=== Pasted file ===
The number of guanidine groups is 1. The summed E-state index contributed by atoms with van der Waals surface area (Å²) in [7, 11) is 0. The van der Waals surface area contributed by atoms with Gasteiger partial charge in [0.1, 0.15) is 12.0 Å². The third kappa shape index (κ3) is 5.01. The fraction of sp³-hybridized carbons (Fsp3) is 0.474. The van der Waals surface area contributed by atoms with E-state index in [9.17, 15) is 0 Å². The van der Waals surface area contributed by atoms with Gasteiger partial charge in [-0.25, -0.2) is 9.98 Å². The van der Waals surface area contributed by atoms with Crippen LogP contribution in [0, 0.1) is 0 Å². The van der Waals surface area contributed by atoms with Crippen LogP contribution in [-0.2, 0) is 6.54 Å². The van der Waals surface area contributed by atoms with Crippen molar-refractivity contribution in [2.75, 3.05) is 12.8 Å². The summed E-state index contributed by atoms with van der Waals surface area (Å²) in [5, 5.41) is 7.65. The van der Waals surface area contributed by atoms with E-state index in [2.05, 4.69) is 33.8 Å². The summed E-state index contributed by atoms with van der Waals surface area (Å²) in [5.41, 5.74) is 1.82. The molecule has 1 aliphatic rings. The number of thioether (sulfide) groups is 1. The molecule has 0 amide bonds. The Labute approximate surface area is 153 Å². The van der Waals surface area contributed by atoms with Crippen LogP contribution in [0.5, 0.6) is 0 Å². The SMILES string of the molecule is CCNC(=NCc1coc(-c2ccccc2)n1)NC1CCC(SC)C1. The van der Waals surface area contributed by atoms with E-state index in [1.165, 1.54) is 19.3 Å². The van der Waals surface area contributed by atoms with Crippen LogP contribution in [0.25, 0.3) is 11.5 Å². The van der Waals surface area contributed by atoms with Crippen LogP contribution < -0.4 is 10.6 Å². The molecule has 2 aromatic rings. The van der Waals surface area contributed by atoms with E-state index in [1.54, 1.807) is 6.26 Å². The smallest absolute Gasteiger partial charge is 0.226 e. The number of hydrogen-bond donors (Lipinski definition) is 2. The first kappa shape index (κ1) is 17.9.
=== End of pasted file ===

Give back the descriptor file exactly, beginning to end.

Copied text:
The number of guanidine groups is 1. The summed E-state index contributed by atoms with van der Waals surface area (Å²) in [7, 11) is 0. The van der Waals surface area contributed by atoms with Gasteiger partial charge in [0.1, 0.15) is 12.0 Å². The third kappa shape index (κ3) is 5.01. The fraction of sp³-hybridized carbons (Fsp3) is 0.474. The van der Waals surface area contributed by atoms with E-state index in [9.17, 15) is 0 Å². The van der Waals surface area contributed by atoms with Gasteiger partial charge in [-0.25, -0.2) is 9.98 Å². The van der Waals surface area contributed by atoms with Crippen LogP contribution in [0, 0.1) is 0 Å². The van der Waals surface area contributed by atoms with Crippen LogP contribution in [-0.2, 0) is 6.54 Å². The van der Waals surface area contributed by atoms with Crippen molar-refractivity contribution in [2.75, 3.05) is 12.8 Å². The summed E-state index contributed by atoms with van der Waals surface area (Å²) in [5, 5.41) is 7.65. The van der Waals surface area contributed by atoms with E-state index in [2.05, 4.69) is 33.8 Å². The summed E-state index contributed by atoms with van der Waals surface area (Å²) in [5.41, 5.74) is 1.82. The molecule has 1 aliphatic rings. The number of thioether (sulfide) groups is 1. The molecule has 0 amide bonds. The Labute approximate surface area is 153 Å². The van der Waals surface area contributed by atoms with Crippen LogP contribution in [0.5, 0.6) is 0 Å². The SMILES string of the molecule is CCNC(=NCc1coc(-c2ccccc2)n1)NC1CCC(SC)C1. The van der Waals surface area contributed by atoms with E-state index in [1.165, 1.54) is 19.3 Å². The van der Waals surface area contributed by atoms with Crippen LogP contribution in [0.25, 0.3) is 11.5 Å². The van der Waals surface area contributed by atoms with Crippen LogP contribution < -0.4 is 10.6 Å². The molecule has 2 aromatic rings. The van der Waals surface area contributed by atoms with E-state index in [1.54, 1.807) is 6.26 Å². The smallest absolute Gasteiger partial charge is 0.226 e. The number of hydrogen-bond donors (Lipinski definition) is 2. The first kappa shape index (κ1) is 17.9.